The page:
Here, You Cry

by W. Scott Bowlin


You see your father for the first time in ten years. He stands on the other side of an open grave where, sooner than should have been, Uncle Nathan will be lowered into. You would think it ironic to see the living person you feel nothing but detachment for standing next to the no longer living person who, at one time, was the most important human being on the planet to you- if you were the sort of person who found things ironic. Irony is an unexpected twist, and none of this is unexpected. Nor is it a twist of any kind, they were brothers. One lived, one died.

     A mist somewhere between rain and snow begins to fall, covering everything with a shiny, milky glaze. Aunt Lottie lays her cheek on the casket and rubs her hand across its top. She is far gone into grief. She no longer sees the crowd of mourners, the open hole, the back-hoe parked discreetly behind some trees . She only sees how shiny the coffin lid is when she rubs it.

  The preacher says that Nathan made a commitment to Lottie, till death do us part, and today he honors that commitment. You think maybe there is no honor in dying and leaving behind a mindless grief stricken woman, and that the honorable thing would be to keep on living and spare her all this.


With that thought you turn away from the funeral scene, finding no grief yourself, only numbness. You are not sad because Nathan is dead. You are indifferent to your father's swollen eyes and Lottie's child-like fascination with the coffin lid. You think the preacher somewhat melodramatic. You think the crying people standing huddled in the rain took time to come to this funeral, but some hadn't seen him in years, and wonder what he meant  to them.

You shoulder your way through the crowd, around headstones and plastic flower wreaths that litter the cemetery. You make it to the fence and through the breezeway into the courtyard in front of the church where you see Miss Hadley. That's how you know her; when you were too small to touch the doorframe in the house you grew up in, you were sent off to school where you and your sister played together on the playground because there was no one else to play with. This is how it is when you live sheltered away from other people. You simply don't know how to interact socially, and so turn to family.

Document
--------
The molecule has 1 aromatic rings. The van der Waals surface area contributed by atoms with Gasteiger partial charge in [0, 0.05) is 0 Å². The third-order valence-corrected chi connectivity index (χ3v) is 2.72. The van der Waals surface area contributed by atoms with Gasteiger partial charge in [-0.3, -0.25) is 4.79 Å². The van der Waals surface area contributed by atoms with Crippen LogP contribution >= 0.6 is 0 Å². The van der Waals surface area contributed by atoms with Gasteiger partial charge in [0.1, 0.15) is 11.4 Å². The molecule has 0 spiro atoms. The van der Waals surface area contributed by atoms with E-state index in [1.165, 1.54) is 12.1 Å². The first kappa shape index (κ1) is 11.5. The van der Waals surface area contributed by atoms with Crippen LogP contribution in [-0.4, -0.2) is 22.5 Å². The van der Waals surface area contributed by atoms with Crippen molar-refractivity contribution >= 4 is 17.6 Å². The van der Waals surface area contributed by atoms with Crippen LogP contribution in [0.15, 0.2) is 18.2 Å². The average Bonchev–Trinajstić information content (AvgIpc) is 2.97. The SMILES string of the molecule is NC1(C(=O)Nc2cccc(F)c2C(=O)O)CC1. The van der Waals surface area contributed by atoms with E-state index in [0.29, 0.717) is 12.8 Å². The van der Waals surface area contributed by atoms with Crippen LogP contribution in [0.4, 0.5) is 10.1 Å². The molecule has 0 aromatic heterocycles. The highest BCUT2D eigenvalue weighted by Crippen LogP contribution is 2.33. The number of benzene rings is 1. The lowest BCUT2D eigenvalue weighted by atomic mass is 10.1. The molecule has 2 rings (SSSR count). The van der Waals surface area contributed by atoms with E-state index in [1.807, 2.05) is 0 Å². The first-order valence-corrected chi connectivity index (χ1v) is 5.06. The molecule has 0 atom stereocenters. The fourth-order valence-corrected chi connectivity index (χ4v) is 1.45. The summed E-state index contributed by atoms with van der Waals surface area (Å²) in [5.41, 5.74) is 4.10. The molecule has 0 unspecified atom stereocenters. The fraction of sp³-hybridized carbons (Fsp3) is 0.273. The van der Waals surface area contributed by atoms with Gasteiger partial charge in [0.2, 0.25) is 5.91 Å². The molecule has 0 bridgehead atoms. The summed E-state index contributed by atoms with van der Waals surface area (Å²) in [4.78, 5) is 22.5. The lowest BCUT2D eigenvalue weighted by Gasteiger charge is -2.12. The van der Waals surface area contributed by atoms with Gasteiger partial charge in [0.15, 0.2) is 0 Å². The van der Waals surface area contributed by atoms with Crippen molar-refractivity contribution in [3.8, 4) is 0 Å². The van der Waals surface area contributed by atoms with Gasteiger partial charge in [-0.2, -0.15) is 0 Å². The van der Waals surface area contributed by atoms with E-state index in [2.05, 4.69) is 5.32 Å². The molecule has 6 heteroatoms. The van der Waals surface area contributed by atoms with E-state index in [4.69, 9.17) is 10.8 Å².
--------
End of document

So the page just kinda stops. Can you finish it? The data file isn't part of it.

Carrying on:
Once a week the kids at school got ice cream and popsicles. You didn't, you never had ice cream money. But you discovered whole, uneaten popsicles dropped on the basketball court and you picked them up and shared them with your sister and it made you feel good inside.

Miss Hadley one day took you and your sister to the ice cream room and told you to pick out anything you wanted. You each got a whole, unbroken, still-in-the-wrapper Popsicle- you remember this with clarity- the marbled white tile on the floor, the painted block walls, the sound the freezer lid made when she opened it. You picked your favorite color red and your sister picked grape.

  Your sister's eyes shined and you grinned at one another and then Miss Angel bent down in front of you and said “we don't pick ice cream up off the ground” and you grew up a little for the first time, because you understood, even then, that Miss Hadley had simultaneously given you something and taken something away. You ate the popsicle, but it was your last, because you were never invited to the ice cream room again and you now knew the shame of eating off the ground.

  You loved Miss Hadley deeply for this. Now, after surviving the entire funeral numbly and dancing unscathed through this field of grief you stare into the eyes of another person you haven't seen in twenty years. It is here, in the memory of popsicles, that you break down and cry.